Allman discusses focusing on songs over chops for his solo effort, working in the shadow of his famous relatives, and how an inexpensive resonator guitar stole the show.
Listen to "When I Left Home" from Turquoise:
“Nobody wants to get to the top of the mountain and be asked how the helicopter ride was. The common misconception is that I grew up on a tour bus and never had to work a real job, and that’s so wrong,” says guitarist Devon Allman, who first met his father Greg Allman at the Fox Theater in St. Louis when he was 16. “Growing up without my dad proved to be very good for me. It made me develop a work ethic and it also gave me an organic path to my musical career.”
Since hitting the scene, Allman has divided his time between two bands—Honeytribe and Royal Southern Brotherhood (a blues-rock supergroup featuring Cyril Neville and Mike Zito). Both groups prominently feature Allman’s guitar-playing prowess. Turquoise, Allman’s first solo album and latest release, takes the focus away from the fretboard and sets its sights on songwriting. The opening cut, “When I Left Home” offers Allman a chance to reflect. The sensitive guitar slinger says, “I never really had a song that dealt with my story. I left high school and went on tour with my dad. The day that I split high school, that very night I flew out to New York. I hung out with my pops for a few weeks and then started the Allman Brothers tour. It was, for me, to see what it would be like because I was kind of struggling between choosing acting—theater—versus being a touring musician and making records. As soon as I got out there, I was like, ‘Yeah, I know what I want to do.’”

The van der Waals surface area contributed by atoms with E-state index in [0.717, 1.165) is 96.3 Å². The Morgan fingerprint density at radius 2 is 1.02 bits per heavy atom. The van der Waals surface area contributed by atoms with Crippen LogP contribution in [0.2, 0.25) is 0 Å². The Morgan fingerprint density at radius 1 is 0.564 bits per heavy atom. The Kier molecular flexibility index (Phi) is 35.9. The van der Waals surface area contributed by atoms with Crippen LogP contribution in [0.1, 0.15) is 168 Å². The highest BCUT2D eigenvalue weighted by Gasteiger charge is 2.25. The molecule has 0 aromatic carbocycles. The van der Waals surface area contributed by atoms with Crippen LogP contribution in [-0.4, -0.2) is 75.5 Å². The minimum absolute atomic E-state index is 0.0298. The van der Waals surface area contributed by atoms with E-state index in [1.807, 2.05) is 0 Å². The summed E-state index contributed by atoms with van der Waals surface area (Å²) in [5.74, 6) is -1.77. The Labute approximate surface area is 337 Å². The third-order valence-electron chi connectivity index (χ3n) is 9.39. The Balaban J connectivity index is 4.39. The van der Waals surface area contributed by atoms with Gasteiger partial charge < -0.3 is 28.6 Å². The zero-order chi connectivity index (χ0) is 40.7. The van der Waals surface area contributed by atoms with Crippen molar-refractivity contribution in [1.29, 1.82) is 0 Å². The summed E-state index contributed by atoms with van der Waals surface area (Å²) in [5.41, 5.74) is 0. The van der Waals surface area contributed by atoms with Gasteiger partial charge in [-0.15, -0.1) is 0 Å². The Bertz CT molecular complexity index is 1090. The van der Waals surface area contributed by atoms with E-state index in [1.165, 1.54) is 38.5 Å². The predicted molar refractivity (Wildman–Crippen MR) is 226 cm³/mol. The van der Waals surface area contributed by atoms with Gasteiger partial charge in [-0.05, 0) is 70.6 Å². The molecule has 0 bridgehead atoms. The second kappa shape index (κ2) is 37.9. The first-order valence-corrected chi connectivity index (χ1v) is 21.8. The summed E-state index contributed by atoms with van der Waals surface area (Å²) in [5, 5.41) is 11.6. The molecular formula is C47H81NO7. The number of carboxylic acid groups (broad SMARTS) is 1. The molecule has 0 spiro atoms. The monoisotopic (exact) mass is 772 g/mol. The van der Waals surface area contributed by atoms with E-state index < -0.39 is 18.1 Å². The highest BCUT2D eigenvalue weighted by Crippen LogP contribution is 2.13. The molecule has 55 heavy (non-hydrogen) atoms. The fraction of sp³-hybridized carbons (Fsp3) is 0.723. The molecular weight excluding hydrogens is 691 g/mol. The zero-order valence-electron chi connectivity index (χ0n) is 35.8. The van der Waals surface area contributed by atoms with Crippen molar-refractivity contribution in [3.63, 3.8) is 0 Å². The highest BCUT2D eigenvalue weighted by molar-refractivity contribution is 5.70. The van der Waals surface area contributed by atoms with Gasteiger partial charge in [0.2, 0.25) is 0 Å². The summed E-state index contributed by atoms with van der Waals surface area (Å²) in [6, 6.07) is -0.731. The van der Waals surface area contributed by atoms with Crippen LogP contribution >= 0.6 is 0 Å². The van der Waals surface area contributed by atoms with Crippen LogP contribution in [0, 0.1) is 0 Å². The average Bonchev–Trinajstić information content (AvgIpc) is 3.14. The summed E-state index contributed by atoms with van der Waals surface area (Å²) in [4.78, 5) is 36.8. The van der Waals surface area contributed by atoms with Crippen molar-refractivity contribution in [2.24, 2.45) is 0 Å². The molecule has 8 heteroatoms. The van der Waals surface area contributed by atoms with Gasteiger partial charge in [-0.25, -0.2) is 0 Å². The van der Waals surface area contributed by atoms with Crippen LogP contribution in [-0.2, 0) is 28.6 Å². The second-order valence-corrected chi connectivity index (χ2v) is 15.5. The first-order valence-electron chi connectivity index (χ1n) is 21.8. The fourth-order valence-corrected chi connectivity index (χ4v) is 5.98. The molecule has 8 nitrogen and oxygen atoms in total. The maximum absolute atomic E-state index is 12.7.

We caught up with Allman (who has an image of his hero, Curtis Mayfield, tattooed on his right bicep) to get an inside look at the making of Turquoise and also get the scoop on his gear, including the inexpensive resonator that proved to be the star of the recording session and the cigar box guitar given to him by a fan.
Turquoise seems more focused on songs than your other projects, Honeytribe and Royal Southern Brotherhood. Was this an intentional decision as you were making the album?
Yeah. It was time to make a solo album without the framework of being in a band. This is a lot more of a laid-back singer/songwriter kind of record. With Royal Southern Brotherhood, there’s a lot going on, and Honeytribe is a lot more aggressive. People that have seen me over the last 10 years might have expected to hear a lot more guitar. A lot of people think that I lean on the wah wah quite a bit but I am really proud to say this record has not one wah wah. The funny thing is that there is a lot of lead guitar on the record but it’s very understated. I really wanted to capture the tastefulness of playing and I kind of took a page from Clapton. Not stylistically but in terms of the approach. I was able to draw from different genres and styles.
The album definitely displays a broad stylistic range. “Strategy” and “Into the Darkness” have a soul vibe, “Homesick” has a reggae influence, and you also have an acoustic instrumental. How were you able to keep the album cohesive?
I have no idea [laughs]. It wasn’t really thought out—I didn’t have some vision or plan for it. These are songs that just kind of came together at the last minute and we laid it down. Honestly, I was just hoping that the voice of the guitar would be the linear thread that would tie it all together. Luckily, it all worked.
The album starts off quite energetically and gradually gets mellow by the last track. Was that programming intentional?